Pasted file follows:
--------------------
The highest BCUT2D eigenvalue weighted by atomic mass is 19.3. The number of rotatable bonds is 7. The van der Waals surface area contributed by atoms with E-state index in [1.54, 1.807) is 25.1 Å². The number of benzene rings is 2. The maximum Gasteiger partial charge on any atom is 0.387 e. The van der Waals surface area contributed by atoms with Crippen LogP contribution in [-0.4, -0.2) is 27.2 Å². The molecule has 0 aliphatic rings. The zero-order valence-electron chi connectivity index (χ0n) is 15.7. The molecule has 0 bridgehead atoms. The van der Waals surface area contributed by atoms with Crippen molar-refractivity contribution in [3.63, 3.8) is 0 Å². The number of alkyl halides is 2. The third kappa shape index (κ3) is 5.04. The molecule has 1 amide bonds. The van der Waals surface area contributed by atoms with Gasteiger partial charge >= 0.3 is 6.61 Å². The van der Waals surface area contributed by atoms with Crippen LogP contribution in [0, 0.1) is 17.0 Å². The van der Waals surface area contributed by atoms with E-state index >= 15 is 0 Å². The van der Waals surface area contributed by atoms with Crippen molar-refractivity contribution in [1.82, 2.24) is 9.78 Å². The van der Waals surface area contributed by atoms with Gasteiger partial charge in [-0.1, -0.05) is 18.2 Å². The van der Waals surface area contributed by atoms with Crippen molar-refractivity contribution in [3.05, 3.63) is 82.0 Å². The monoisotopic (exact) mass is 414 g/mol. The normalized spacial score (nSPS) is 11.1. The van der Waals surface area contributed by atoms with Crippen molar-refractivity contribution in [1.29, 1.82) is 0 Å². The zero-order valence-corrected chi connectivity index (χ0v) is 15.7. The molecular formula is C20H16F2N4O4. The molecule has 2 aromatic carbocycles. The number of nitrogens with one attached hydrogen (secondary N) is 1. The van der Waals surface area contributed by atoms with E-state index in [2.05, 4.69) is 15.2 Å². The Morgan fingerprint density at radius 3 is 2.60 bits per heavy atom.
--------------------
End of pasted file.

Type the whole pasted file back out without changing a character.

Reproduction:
The highest BCUT2D eigenvalue weighted by atomic mass is 19.3. The number of rotatable bonds is 7. The van der Waals surface area contributed by atoms with E-state index in [1.54, 1.807) is 25.1 Å². The number of benzene rings is 2. The maximum Gasteiger partial charge on any atom is 0.387 e. The van der Waals surface area contributed by atoms with Crippen LogP contribution in [-0.4, -0.2) is 27.2 Å². The molecule has 0 aliphatic rings. The zero-order valence-electron chi connectivity index (χ0n) is 15.7. The molecule has 0 bridgehead atoms. The van der Waals surface area contributed by atoms with Crippen molar-refractivity contribution in [3.63, 3.8) is 0 Å². The number of alkyl halides is 2. The third kappa shape index (κ3) is 5.04. The molecule has 1 amide bonds. The van der Waals surface area contributed by atoms with Gasteiger partial charge >= 0.3 is 6.61 Å². The van der Waals surface area contributed by atoms with Crippen LogP contribution in [0, 0.1) is 17.0 Å². The van der Waals surface area contributed by atoms with E-state index >= 15 is 0 Å². The van der Waals surface area contributed by atoms with Crippen molar-refractivity contribution in [1.82, 2.24) is 9.78 Å². The van der Waals surface area contributed by atoms with Gasteiger partial charge in [-0.1, -0.05) is 18.2 Å². The van der Waals surface area contributed by atoms with Crippen molar-refractivity contribution in [3.05, 3.63) is 82.0 Å². The monoisotopic (exact) mass is 414 g/mol. The normalized spacial score (nSPS) is 11.1. The van der Waals surface area contributed by atoms with Crippen molar-refractivity contribution in [1.29, 1.82) is 0 Å². The zero-order valence-corrected chi connectivity index (χ0v) is 15.7. The molecular formula is C20H16F2N4O4. The molecule has 2 aromatic carbocycles. The number of nitrogens with one attached hydrogen (secondary N) is 1. The van der Waals surface area contributed by atoms with E-state index in [2.05, 4.69) is 15.2 Å². The Morgan fingerprint density at radius 3 is 2.60 bits per heavy atom.